Editorial: Now more than ever, Dreamers need university support

FILE - In this Sept. 1, 2017 file photo, Loyola Marymount University student and dreamer Maria Carolina Gomez joins a rally in support of the Deferred Action for Childhood Arrivals, or DACA program, outside the Edward Roybal Federal Building in Los Angeles. California Attorney General Xavier Becerra filed a lawsuit Monday, Sept. 11, against the Trump administration over its decision to end a program that protects young immigrants from deportation who were brought to the U.S. illegally as children or by parents who overstayed visas. (AP Photo/Damian Dovarganes)

President Trump’s decision to “wind down” the Deferred Action for Childhood Arrival (DACA) program has drew widespread criticism from members of both major political parties. At UConn and across the nation, Dreamers were heartbroken by the news that they may not have protection against deportation or be able to legally work in the country. The president is giving Congress 6 months to revise the program, but the odds of that particular body enacting meaningful immigration reform are not exactly high.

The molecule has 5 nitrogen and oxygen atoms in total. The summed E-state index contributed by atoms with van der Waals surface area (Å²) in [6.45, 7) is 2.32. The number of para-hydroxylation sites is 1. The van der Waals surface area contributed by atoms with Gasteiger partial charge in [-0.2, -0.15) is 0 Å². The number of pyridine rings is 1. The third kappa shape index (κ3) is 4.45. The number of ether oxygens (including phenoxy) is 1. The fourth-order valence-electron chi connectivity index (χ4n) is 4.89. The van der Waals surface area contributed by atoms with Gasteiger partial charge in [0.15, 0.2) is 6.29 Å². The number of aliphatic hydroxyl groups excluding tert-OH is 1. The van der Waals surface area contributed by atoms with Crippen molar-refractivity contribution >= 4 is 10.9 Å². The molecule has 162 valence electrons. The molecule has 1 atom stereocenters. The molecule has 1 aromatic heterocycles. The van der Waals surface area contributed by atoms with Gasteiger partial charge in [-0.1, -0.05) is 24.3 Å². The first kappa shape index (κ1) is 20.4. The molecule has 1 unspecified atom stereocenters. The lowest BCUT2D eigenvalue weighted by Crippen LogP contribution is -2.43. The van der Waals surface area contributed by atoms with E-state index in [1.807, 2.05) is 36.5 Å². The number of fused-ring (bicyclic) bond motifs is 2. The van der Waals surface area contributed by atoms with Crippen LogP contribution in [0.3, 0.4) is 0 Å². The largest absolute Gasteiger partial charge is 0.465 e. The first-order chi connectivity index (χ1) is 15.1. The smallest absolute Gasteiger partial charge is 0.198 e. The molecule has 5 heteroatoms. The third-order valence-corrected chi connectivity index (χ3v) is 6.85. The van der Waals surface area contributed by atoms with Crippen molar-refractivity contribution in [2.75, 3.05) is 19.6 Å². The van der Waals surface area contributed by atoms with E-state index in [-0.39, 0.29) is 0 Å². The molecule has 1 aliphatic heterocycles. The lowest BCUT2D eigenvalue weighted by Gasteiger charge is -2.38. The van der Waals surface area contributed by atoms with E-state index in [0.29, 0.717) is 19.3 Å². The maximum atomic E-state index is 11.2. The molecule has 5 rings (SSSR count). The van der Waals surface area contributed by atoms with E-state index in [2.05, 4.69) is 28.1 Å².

In response to the announcement, UConn President Susan Herbst released a statement expressing support for students who benefit from DACA. She stressed that the beneficiaries of this program at UConn were “talented and hard-working” and as such they will likely lead productive lives that benefit themselves, their communities, and the economy overall. President Herbst also called out Trump’s decision as being “cruel, unjustified, and ultimately self-defeating.”

President Herbst is spot-on in her assessment of this action. Not simply as a compassionate human being who doesn’t want to punish people who were young children when they came to America and simply seek a brighter future, but also as someone who recognizes that studies point to the economic benefit of these individuals. It has been estimated that removing all of these young immigrants from the workforce would cost the economy hundreds of billions of dollars over the next decade.

Words of support are important, but President Herbst is also taking concrete steps to help students affected by this decision. UConn staff are reviewing the order and the university has committed itself to making every effort it can to help students complete their studies. UConn clearly cares about its immigrant students, as evidenced by its actions now as well as the steps they took when it was first announced that undocumented immigrants in Sanctuary Cities would be targeted.

UConn is off to a good start, and should continue making every effort to support students who benefit from DACA. This could take many forms, from lobbying Congress to keep protections for Dreamers to signing on to court cases launched in response to Trump’s decision. Letting Dreamers and undocumented students know that their university stands behind them is just as important because they should not be made to feel that this is their fight alone.